Image source: Pixabay.com
Local sourcing for food and other goods is all the buzz nowadays, for a lot of reasons. Many people know about and agree with at least some of the reasons, which include supporting our neighbors, using less water and petroleum for processing and packaging and shipping, getting more personal service, and having a level of trust in the skills and ethics of the producer.
But there is another compelling reason for buying local which we might not always think about: When we buy local, we are paying it forward to our own future.
Consider the possibility of a catastrophic event occurring which could interrupt conventional — that is to say, non-local — food supply lines. That isn’t hard to imagine, and it could include anything from sudden severe weather to a workers’ strike to infrastructure failure to power grid collapse to an oil embargo to war. When considering all the things that could possibly interfere with the global flow of food, it almost seems like more of a question of “when” than “if.”
Short-Term and Long-Term Disasters
It could be short-term — a superstorm taking out a major highway bridge or lightening damage to power lines — or isolated to one or two products, like a fungus that kills coffee plants or a killing freeze in orange groves. Many disasters could reverberate into secondary and tertiary repercussions, such as high oil prices resulting in expensive livestock grain which in turn raises the cost of meat and other animal products.
Longer-term disturbances could occur, as well. A terrorist attack or an electromagnetic pulse (EMP) could destroy a central distribution warehouse, food processing plant, railroad hub or even an entire city.
Other disasters could result in a long-term change in food as we know it. Diseases that make raising a particular breed of hogs or dairy cattle could mean the difference between meat and cheese on the table every day or just for special occasions. The fallout from a volcano or escalating effects of climate change could make certain foods harder or impossible to raise.
Whatever does happen, it is likely that our society can and will do whatever it takes to regain equilibrium. It could take days, weeks or even years, but we are survivors. Over the centuries, humanity has learned from the ground up. We have created tools, harnessed horsepower, cultivated the soil, and developed technology, and we can do it all again.
Back to the Future
People in 19th-century America acquired much of what they needed locally or regionally. Along with butchers and bakers and candlestick makers, there were farriers and millers and sawyers. There were midwives and lumbermen and gunsmiths and potters and herbalists. There were manufactories for wagon wheels and oak barrels, woolen mills and commercial carding and weaving machines, grist mills and sawmills. There were makers of cheese and soap and carriages and saddles, as well as repair shops for all kinds of goods.
Image source: Flickr / Creative Commons
Whole foods were produced locally, too. Unlike today, where different areas of the continent specialize in certain crops — blueberries and lobsters in the Northeast, wheat in the Great Plains, citrus in the South, and salad vegetables on the West Coast — every region was diversified. They exported less and imported less, and were able to sustain themselves on food raised close to home.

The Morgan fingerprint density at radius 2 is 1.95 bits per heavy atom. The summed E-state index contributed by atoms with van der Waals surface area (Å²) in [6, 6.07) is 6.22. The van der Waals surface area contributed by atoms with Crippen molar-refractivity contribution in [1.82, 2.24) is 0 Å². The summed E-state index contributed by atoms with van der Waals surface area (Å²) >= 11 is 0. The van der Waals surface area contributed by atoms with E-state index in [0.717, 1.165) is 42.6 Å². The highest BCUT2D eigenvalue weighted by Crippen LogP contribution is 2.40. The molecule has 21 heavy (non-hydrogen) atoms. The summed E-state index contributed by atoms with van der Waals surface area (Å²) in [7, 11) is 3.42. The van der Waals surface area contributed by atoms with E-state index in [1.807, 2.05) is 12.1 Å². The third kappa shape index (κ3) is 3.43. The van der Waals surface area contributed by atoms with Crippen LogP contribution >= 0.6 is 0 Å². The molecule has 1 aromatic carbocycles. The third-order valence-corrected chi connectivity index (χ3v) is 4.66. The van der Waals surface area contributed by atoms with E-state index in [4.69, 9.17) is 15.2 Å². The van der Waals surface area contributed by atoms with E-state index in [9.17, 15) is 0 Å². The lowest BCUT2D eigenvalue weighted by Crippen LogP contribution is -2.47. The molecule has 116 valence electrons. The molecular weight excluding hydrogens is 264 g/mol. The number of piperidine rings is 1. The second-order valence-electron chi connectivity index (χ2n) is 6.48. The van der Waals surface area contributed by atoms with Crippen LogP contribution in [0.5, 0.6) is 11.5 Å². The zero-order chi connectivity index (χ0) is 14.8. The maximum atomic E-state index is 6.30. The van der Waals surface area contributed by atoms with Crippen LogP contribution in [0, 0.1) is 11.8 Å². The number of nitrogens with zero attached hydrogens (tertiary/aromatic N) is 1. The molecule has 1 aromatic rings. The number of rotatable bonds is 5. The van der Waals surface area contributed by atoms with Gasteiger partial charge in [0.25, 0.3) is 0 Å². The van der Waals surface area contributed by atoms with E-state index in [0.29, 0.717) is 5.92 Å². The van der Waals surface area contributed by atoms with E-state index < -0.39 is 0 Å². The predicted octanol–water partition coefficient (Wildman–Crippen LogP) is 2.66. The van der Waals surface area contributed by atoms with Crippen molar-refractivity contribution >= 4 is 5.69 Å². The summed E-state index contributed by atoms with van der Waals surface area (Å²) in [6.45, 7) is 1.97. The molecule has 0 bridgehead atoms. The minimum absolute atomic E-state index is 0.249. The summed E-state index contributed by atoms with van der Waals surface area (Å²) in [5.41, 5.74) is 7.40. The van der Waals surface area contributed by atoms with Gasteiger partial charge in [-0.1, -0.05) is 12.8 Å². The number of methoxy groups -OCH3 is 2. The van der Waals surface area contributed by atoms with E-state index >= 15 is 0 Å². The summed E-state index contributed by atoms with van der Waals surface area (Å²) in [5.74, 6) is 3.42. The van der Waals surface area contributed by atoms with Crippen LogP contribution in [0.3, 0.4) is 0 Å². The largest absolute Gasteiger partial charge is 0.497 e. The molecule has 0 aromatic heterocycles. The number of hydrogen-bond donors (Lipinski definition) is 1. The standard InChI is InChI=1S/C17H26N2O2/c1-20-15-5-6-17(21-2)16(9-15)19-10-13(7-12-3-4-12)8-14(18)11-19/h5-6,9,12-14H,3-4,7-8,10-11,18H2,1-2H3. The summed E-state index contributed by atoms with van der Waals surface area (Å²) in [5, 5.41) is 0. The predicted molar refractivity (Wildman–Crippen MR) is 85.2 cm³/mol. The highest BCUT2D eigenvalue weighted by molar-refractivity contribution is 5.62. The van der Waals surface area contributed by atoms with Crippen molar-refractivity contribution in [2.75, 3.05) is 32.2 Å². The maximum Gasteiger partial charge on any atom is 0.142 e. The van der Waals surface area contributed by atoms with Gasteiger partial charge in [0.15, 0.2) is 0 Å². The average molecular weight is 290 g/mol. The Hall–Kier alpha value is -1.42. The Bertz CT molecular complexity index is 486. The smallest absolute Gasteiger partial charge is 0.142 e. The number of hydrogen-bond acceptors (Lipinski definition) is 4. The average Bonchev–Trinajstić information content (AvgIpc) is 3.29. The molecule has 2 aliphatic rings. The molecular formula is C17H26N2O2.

In the event of a disaster, we would likely return to more regional and local sourcing, either as an interim step on the road back to the kind of global commerce we are currently accustomed to or as an end result itself.
Here’s Why Local Matters
But what about in the interim? Buildings and machinery and skills do not pop up overnight. It takes time and money and practice to develop a specialty business.
Imagine that your supply of an important food staple comes from a thousand miles away, and it is suddenly cut off. You would naturally turn to local possibilities instead, but so would all your neighbors. There would be a much greater demand than supply, and that is even if the foods were available at all.
If small-scale regional raw food producers were already up and running, it would greatly enhance the chances for survival and comfort for people around them. But the only way they can be up and running already is if they are supported before disaster strikes. Consider grain production, for example. If people on the coasts lost the ability get it shipped in from Midwestern wheat fields, there would be thousands of farmers from Maine to Arizona scurrying out to plant wheat. But first they have to acquire the seed — which may be challenging if supply lines are down — and then plow, plant, tend, harvest and mill it. The overall result could be very different if some of those farmers had already been growing wheat.
If there are market gardeners and grist mills and cheesemakers and charcuteries and small dairies and people selling backyard maple syrup and eggs from free-range chickens near you, I urge you to buy from them. Even if it costs more. Without the support of customers, they cannot stay in business — meaning that in the event of emergency, instead of being all set up to supply the community’s needs, the would-be local food producers might well end up standing in line and competing for resources with everyone else.
By investing in local producers now, we are all investing in our own future. It is about far more than supporting neighbors and appreciating artisanship and treading lightly on the planet, and could even turn out to be an integral component of our own survival. If we wait until the regional skills and infrastructure are our only choice, it could be too late.
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